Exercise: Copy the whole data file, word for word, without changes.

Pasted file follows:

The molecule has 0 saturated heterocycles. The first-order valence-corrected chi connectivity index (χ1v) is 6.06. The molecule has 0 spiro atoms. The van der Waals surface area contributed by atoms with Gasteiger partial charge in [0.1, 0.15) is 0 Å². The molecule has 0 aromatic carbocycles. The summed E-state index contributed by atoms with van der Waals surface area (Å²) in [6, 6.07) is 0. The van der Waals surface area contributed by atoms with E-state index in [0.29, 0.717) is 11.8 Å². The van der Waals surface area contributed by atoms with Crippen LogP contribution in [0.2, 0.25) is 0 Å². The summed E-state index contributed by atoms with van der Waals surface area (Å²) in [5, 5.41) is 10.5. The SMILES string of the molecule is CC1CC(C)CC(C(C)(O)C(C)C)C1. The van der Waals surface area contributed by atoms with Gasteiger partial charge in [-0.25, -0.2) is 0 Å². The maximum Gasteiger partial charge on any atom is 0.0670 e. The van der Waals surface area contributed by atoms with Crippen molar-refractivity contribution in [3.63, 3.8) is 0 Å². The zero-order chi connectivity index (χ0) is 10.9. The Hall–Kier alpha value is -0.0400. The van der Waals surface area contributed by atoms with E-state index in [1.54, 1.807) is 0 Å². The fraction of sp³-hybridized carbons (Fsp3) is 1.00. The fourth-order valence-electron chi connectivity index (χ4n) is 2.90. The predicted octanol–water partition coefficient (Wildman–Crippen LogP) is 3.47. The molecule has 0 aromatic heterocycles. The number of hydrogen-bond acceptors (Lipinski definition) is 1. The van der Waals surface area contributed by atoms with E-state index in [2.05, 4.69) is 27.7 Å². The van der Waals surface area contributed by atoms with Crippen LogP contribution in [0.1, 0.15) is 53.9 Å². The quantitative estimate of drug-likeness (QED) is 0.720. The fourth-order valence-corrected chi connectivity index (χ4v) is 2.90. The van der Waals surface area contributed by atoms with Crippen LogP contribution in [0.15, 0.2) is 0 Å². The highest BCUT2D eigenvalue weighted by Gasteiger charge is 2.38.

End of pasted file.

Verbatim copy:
The molecule has 0 saturated heterocycles. The first-order valence-corrected chi connectivity index (χ1v) is 6.06. The molecule has 0 spiro atoms. The van der Waals surface area contributed by atoms with Gasteiger partial charge in [0.1, 0.15) is 0 Å². The molecule has 0 aromatic carbocycles. The summed E-state index contributed by atoms with van der Waals surface area (Å²) in [6, 6.07) is 0. The van der Waals surface area contributed by atoms with E-state index in [0.29, 0.717) is 11.8 Å². The van der Waals surface area contributed by atoms with Crippen LogP contribution in [0.2, 0.25) is 0 Å². The summed E-state index contributed by atoms with van der Waals surface area (Å²) in [5, 5.41) is 10.5. The SMILES string of the molecule is CC1CC(C)CC(C(C)(O)C(C)C)C1. The van der Waals surface area contributed by atoms with Gasteiger partial charge in [-0.25, -0.2) is 0 Å². The maximum Gasteiger partial charge on any atom is 0.0670 e. The van der Waals surface area contributed by atoms with Crippen molar-refractivity contribution in [3.63, 3.8) is 0 Å². The zero-order chi connectivity index (χ0) is 10.9. The Hall–Kier alpha value is -0.0400. The van der Waals surface area contributed by atoms with E-state index in [1.54, 1.807) is 0 Å². The fraction of sp³-hybridized carbons (Fsp3) is 1.00. The fourth-order valence-electron chi connectivity index (χ4n) is 2.90. The predicted octanol–water partition coefficient (Wildman–Crippen LogP) is 3.47. The molecule has 0 aromatic heterocycles. The number of hydrogen-bond acceptors (Lipinski definition) is 1. The van der Waals surface area contributed by atoms with E-state index in [2.05, 4.69) is 27.7 Å². The van der Waals surface area contributed by atoms with Crippen LogP contribution in [0.1, 0.15) is 53.9 Å². The quantitative estimate of drug-likeness (QED) is 0.720. The fourth-order valence-corrected chi connectivity index (χ4v) is 2.90. The van der Waals surface area contributed by atoms with Crippen LogP contribution in [0.15, 0.2) is 0 Å². The highest BCUT2D eigenvalue weighted by Gasteiger charge is 2.38.